23 Facts About Green


Green is the color between cyan and yellow on the visible spectrum.

FactSnippet No. 521,274

Green wavelengths are available from gas lasers, including the helium–neon laser, the Argon-ion laser (514nm) and the Krypton-ion laser (521nm and 531nm), as well as liquid dye lasers.

FactSnippet No. 521,275

Green lasers have a wide variety of applications, including pointing, illumination, surgery, laser light shows, spectroscopy, interferometry, fluorescence, holography, machine vision, non-lethal weapons and bird control.

FactSnippet No. 521,276

Green earth is a natural pigment used since the time of the Roman Empire.

FactSnippet No. 521,277

Green chrome oxide was a new synthetic green created by a chemist named Pannetier in Paris in about 1835.

FactSnippet No. 521,278

Green S is prohibited in many countries, for it is known to cause hyperactivity, asthma, urticaria, and insomnia.

FactSnippet No. 521,279

Green is common in nature, as many plants are green because of a complex chemical known as chlorophyll, which is involved in photosynthesis.

FactSnippet No. 521,280

Green eyes are most common in Northern and Central Europe.

FactSnippet No. 521,281

Green dyes were made out of the fern, plantain, buckthorn berries, the juice of nettles and of leeks, the digitalis plant, the broom plant, the leaves of the fraxinus, or ash tree, and the bark of the alder tree, but they rapidly faded or changed color.

FactSnippet No. 521,282

Green was contrasted to the smoky grays and blacks of the Industrial Revolution.

FactSnippet No. 521,283

Green is the color most commonly associated in Europe and the United States with nature, vivacity and life.

FactSnippet No. 521,284

Green is the color most commonly associated in the United States and Europe with springtime, freshness, and hope.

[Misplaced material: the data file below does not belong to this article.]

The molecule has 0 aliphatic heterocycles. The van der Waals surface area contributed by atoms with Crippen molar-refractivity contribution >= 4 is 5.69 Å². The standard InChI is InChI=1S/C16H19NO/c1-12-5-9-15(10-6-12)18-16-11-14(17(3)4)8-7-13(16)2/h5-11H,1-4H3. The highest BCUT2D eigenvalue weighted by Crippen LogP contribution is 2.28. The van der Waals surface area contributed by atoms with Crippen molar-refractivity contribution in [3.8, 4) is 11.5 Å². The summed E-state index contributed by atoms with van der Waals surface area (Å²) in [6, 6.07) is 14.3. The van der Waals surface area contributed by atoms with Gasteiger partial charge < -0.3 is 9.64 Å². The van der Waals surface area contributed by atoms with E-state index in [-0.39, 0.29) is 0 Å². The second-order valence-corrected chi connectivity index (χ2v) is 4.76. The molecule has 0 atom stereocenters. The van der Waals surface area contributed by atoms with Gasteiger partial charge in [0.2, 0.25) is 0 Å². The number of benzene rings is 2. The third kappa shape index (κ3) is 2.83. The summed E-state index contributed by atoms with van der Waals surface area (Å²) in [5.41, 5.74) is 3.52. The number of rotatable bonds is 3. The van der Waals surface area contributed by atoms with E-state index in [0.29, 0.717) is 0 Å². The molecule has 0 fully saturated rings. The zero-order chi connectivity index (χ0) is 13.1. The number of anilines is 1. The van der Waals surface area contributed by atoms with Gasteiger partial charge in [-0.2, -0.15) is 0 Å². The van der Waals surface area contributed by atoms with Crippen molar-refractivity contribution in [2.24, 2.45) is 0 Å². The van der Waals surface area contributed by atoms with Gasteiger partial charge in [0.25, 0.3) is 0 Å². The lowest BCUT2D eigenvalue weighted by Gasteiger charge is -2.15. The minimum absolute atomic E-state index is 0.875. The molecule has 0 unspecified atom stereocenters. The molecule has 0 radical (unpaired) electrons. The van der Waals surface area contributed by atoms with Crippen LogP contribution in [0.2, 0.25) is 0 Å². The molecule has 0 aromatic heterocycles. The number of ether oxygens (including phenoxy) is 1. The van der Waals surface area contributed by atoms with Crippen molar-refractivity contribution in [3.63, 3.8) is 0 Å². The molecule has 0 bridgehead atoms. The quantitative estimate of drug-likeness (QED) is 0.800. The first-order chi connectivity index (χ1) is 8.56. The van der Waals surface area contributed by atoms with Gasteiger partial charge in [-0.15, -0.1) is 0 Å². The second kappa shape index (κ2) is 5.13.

FactSnippet No. 521,285

Green is often used to symbolize rebirth and renewal and immortality.

FactSnippet No. 521,286

Green was originally chosen because it deterred counterfeiters, who tried to use early camera equipment to duplicate banknotes.

FactSnippet No. 521,287

Green continues to be used because the public now associates it with a strong and stable currency.

FactSnippet No. 521,288

Green is a symbol of Ireland, which is often referred to as the "Emerald Isle".

FactSnippet No. 521,289

Green is a strong trend in the Irish holiday St Patrick's Day.

FactSnippet No. 521,290

Green was the traditional color of Irish nationalism, beginning in the 17th century.

FactSnippet No. 521,291

Green was chosen for its association with nature, health, and growth.

FactSnippet No. 521,292

Green parties are found in over one hundred countries, and most are members of the Global Green Network.

FactSnippet No. 521,293

Green is the color associated with Puerto Rico's Independence Party, the smallest of that country's three major political parties, which advocates Puerto Rican independence from the United States.

FactSnippet No. 521,294

Green was given that name because of his role as a diplomat and negotiator.

FactSnippet No. 521,295

Green was considered to be the median color between light and obscurity.

FactSnippet No. 521,296